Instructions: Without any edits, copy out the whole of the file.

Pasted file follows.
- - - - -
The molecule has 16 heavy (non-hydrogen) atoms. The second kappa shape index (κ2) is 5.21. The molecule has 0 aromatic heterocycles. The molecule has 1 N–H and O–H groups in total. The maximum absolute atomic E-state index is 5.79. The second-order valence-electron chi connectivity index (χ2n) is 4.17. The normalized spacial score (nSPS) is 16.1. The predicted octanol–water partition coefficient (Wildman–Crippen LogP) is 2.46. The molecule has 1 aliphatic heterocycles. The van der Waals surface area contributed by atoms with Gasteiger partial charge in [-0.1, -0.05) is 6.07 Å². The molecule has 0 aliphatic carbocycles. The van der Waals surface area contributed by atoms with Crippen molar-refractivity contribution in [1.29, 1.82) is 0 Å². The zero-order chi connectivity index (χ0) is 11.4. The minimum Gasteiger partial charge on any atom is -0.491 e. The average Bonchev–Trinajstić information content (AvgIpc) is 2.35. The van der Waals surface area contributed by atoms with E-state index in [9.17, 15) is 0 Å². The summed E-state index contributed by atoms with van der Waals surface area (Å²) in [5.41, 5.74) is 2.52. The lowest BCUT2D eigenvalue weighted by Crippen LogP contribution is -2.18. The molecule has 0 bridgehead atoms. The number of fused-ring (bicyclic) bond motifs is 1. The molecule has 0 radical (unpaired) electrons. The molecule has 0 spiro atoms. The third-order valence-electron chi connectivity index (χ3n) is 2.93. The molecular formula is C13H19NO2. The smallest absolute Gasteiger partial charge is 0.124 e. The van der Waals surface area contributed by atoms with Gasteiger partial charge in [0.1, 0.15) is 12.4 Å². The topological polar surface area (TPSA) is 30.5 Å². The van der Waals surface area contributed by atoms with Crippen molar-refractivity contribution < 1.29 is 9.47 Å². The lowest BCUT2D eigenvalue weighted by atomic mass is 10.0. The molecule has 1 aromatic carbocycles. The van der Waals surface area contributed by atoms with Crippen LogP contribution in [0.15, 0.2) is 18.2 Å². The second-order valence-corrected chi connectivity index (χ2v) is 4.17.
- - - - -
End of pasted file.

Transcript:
The molecule has 16 heavy (non-hydrogen) atoms. The second kappa shape index (κ2) is 5.21. The molecule has 0 aromatic heterocycles. The molecule has 1 N–H and O–H groups in total. The maximum absolute atomic E-state index is 5.79. The second-order valence-electron chi connectivity index (χ2n) is 4.17. The normalized spacial score (nSPS) is 16.1. The predicted octanol–water partition coefficient (Wildman–Crippen LogP) is 2.46. The molecule has 1 aliphatic heterocycles. The van der Waals surface area contributed by atoms with Gasteiger partial charge in [-0.1, -0.05) is 6.07 Å². The molecule has 0 aliphatic carbocycles. The van der Waals surface area contributed by atoms with Crippen molar-refractivity contribution in [1.29, 1.82) is 0 Å². The zero-order chi connectivity index (χ0) is 11.4. The minimum Gasteiger partial charge on any atom is -0.491 e. The average Bonchev–Trinajstić information content (AvgIpc) is 2.35. The van der Waals surface area contributed by atoms with E-state index in [9.17, 15) is 0 Å². The summed E-state index contributed by atoms with van der Waals surface area (Å²) in [5.41, 5.74) is 2.52. The lowest BCUT2D eigenvalue weighted by Crippen LogP contribution is -2.18. The molecule has 0 bridgehead atoms. The number of fused-ring (bicyclic) bond motifs is 1. The molecule has 0 radical (unpaired) electrons. The molecule has 0 spiro atoms. The third-order valence-electron chi connectivity index (χ3n) is 2.93. The molecular formula is C13H19NO2. The smallest absolute Gasteiger partial charge is 0.124 e. The van der Waals surface area contributed by atoms with Gasteiger partial charge in [0.1, 0.15) is 12.4 Å². The topological polar surface area (TPSA) is 30.5 Å². The van der Waals surface area contributed by atoms with Crippen molar-refractivity contribution < 1.29 is 9.47 Å². The lowest BCUT2D eigenvalue weighted by atomic mass is 10.0. The molecule has 1 aromatic carbocycles. The van der Waals surface area contributed by atoms with Crippen LogP contribution in [0.15, 0.2) is 18.2 Å². The second-order valence-corrected chi connectivity index (χ2v) is 4.17.